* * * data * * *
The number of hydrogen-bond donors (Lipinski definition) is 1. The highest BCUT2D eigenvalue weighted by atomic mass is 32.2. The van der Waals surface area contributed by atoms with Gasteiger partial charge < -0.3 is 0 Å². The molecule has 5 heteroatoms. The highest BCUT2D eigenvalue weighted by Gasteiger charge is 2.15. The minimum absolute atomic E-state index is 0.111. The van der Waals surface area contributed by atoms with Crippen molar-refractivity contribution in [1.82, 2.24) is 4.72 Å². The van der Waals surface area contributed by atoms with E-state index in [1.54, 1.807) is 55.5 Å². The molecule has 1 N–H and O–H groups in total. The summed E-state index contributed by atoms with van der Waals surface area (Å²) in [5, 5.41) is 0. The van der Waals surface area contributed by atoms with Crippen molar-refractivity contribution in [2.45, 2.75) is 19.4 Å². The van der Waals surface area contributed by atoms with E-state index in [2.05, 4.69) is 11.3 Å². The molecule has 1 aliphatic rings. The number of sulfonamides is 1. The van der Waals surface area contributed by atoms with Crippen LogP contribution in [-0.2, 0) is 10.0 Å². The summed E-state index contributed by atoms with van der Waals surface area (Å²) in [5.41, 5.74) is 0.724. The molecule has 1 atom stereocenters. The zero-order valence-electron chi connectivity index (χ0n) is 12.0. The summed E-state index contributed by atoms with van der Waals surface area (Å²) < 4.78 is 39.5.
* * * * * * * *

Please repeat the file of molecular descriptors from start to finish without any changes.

The number of hydrogen-bond donors (Lipinski definition) is 1. The highest BCUT2D eigenvalue weighted by atomic mass is 32.2. The van der Waals surface area contributed by atoms with Gasteiger partial charge < -0.3 is 0 Å². The molecule has 5 heteroatoms. The highest BCUT2D eigenvalue weighted by Gasteiger charge is 2.15. The minimum absolute atomic E-state index is 0.111. The van der Waals surface area contributed by atoms with Crippen molar-refractivity contribution in [1.82, 2.24) is 4.72 Å². The van der Waals surface area contributed by atoms with E-state index in [1.54, 1.807) is 55.5 Å². The molecule has 1 N–H and O–H groups in total. The summed E-state index contributed by atoms with van der Waals surface area (Å²) in [5, 5.41) is 0. The van der Waals surface area contributed by atoms with Crippen molar-refractivity contribution in [2.45, 2.75) is 19.4 Å². The van der Waals surface area contributed by atoms with E-state index in [2.05, 4.69) is 11.3 Å². The molecule has 1 aliphatic rings. The number of sulfonamides is 1. The van der Waals surface area contributed by atoms with Crippen LogP contribution in [-0.2, 0) is 10.0 Å². The summed E-state index contributed by atoms with van der Waals surface area (Å²) in [5.41, 5.74) is 0.724. The molecule has 1 atom stereocenters. The zero-order valence-electron chi connectivity index (χ0n) is 12.0. The summed E-state index contributed by atoms with van der Waals surface area (Å²) < 4.78 is 39.5.